DP Gachagua: I disagree with CS Kuria's remarks on advertising, we're a democracy

Deputy President Rigathi Gachagua. [Stafford Ondego, Standard]

Deputy President Rigathi Gachagua says he does not agree with Trade CS Moses Kuria's statement that the government should stop advertising with Nation Media Group.

Gachagua made the remarks a day after Kuria threatened that any public officials found advertising with the media house would face dire consequences.

"And I say this, from today, any government office that I will see advertising with Nation Media, you will go home," threatened Kuria.

But Gachagua, while speaking during a Conference in Mombasa County on Monday, said Kenya is a democracy.

"I don't agree with what he has suggested we stop advertising with you. We shouldn't because we are a democracy and we should be able to allow you to continue doing your job," said Gachagua.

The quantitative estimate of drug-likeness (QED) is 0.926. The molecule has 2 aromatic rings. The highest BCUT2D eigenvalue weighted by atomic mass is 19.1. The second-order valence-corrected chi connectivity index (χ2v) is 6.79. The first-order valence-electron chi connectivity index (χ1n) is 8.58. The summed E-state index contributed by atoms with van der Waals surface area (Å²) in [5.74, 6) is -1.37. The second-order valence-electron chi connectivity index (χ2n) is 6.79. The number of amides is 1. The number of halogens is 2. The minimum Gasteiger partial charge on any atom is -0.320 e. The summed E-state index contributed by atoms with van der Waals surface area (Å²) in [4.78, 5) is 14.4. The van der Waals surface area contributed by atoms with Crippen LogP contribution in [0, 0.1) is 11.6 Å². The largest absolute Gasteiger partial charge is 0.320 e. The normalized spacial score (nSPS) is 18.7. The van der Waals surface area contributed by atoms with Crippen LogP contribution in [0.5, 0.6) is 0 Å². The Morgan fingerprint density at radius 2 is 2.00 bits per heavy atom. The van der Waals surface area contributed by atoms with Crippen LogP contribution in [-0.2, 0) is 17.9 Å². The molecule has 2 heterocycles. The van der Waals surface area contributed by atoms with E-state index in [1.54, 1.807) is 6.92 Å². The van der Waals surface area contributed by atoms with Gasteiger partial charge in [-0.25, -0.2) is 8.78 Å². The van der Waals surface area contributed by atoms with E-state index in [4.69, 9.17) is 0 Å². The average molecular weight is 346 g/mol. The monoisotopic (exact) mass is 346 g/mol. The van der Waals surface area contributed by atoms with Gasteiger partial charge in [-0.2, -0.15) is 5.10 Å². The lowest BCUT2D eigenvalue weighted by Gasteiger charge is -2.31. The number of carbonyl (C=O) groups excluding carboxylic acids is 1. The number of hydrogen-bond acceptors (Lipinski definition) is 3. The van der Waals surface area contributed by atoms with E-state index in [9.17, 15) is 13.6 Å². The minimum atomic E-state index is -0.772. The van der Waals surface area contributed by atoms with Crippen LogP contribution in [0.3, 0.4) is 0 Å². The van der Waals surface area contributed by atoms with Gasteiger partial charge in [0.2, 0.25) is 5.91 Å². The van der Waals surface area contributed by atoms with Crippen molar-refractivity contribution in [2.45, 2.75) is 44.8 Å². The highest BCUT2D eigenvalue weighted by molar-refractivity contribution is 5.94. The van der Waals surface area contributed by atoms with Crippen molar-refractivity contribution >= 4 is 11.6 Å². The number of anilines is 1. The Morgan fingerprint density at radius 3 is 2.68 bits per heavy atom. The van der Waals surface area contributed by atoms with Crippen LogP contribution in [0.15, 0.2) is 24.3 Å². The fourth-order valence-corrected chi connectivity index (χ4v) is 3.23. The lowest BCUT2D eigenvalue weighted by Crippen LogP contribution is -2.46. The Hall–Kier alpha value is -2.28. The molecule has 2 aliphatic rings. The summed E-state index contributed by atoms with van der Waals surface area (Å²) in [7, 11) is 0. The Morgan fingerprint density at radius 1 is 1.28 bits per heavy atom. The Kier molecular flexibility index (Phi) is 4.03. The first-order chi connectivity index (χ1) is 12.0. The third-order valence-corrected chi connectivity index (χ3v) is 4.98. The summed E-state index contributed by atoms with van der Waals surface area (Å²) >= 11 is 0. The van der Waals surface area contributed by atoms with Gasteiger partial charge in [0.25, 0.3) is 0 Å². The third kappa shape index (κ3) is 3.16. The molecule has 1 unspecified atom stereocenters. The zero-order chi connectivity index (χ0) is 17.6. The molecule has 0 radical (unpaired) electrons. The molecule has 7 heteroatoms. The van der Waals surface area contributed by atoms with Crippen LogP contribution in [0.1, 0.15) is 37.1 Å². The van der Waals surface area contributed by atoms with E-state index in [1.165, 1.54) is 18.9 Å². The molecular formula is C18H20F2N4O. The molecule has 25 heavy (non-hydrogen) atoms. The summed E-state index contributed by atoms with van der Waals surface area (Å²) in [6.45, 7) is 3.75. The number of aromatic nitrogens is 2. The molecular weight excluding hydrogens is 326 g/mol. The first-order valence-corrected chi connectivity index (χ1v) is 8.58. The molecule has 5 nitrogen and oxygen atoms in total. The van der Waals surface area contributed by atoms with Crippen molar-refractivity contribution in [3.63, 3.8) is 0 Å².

The Deputy President, however, accused the media house of becoming rogue and supporting the 'opposition'.

"Ours is to call you [media] out. When you go overboard, we must tell you on the face, that is the strategy," he said.

The Ethics and Anti-Corruption Commission (EACC) has since issued a statement saying no organisation or person can be persecuted for advertising with the media.

"The Constitution in Article 227 requires that public procurement be carried out in a system that is fair, equitable, transparent, competitive and cost-effective. Consequently, no person or organization can, lawfully, be denied an opportunity to participate in any public procurement except as may be authorized under the law," said EACC CEO Twalib Mbarak.

"Similarly, no public institution or public official should be victimized for engaging in any lawful dealings with any organization, including in the award of tenders. The Commission, therefore, advises all state and public officers to strictly adhere to the laws governing management of public affairs, including the requirements of Chapter Six of the Constitution and the Leadership and Integrity Act, 2012," he added.